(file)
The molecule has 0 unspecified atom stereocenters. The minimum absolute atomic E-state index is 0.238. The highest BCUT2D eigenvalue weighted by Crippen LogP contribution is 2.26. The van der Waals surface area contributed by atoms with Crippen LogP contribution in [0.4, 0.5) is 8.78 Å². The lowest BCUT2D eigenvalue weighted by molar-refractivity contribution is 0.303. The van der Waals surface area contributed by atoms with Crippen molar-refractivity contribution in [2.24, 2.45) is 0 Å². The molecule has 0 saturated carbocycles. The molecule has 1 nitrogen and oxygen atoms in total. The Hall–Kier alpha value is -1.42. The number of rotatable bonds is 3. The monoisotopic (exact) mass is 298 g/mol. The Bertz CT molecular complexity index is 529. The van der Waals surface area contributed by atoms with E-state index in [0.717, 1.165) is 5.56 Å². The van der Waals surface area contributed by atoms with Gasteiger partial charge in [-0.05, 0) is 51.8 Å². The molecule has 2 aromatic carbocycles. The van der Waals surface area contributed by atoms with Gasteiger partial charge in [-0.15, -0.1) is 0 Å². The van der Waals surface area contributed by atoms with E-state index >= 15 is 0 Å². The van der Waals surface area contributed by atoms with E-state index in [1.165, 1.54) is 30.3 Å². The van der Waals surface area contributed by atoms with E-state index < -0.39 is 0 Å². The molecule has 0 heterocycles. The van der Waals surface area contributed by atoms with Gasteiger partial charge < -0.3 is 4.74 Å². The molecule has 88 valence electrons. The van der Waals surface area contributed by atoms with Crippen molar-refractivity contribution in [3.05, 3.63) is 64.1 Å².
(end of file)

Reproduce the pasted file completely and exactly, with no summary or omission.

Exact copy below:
The molecule has 0 unspecified atom stereocenters. The minimum absolute atomic E-state index is 0.238. The highest BCUT2D eigenvalue weighted by Crippen LogP contribution is 2.26. The van der Waals surface area contributed by atoms with Crippen LogP contribution in [0.4, 0.5) is 8.78 Å². The lowest BCUT2D eigenvalue weighted by molar-refractivity contribution is 0.303. The van der Waals surface area contributed by atoms with Crippen molar-refractivity contribution in [2.24, 2.45) is 0 Å². The molecule has 0 saturated carbocycles. The molecule has 1 nitrogen and oxygen atoms in total. The Hall–Kier alpha value is -1.42. The number of rotatable bonds is 3. The monoisotopic (exact) mass is 298 g/mol. The Bertz CT molecular complexity index is 529. The van der Waals surface area contributed by atoms with E-state index in [0.717, 1.165) is 5.56 Å². The van der Waals surface area contributed by atoms with Gasteiger partial charge in [-0.05, 0) is 51.8 Å². The molecule has 2 aromatic carbocycles. The van der Waals surface area contributed by atoms with Gasteiger partial charge in [-0.15, -0.1) is 0 Å². The van der Waals surface area contributed by atoms with E-state index >= 15 is 0 Å². The van der Waals surface area contributed by atoms with E-state index in [1.165, 1.54) is 30.3 Å². The van der Waals surface area contributed by atoms with E-state index < -0.39 is 0 Å². The molecule has 0 heterocycles. The van der Waals surface area contributed by atoms with Gasteiger partial charge < -0.3 is 4.74 Å². The molecule has 88 valence electrons. The van der Waals surface area contributed by atoms with Crippen molar-refractivity contribution in [3.05, 3.63) is 64.1 Å².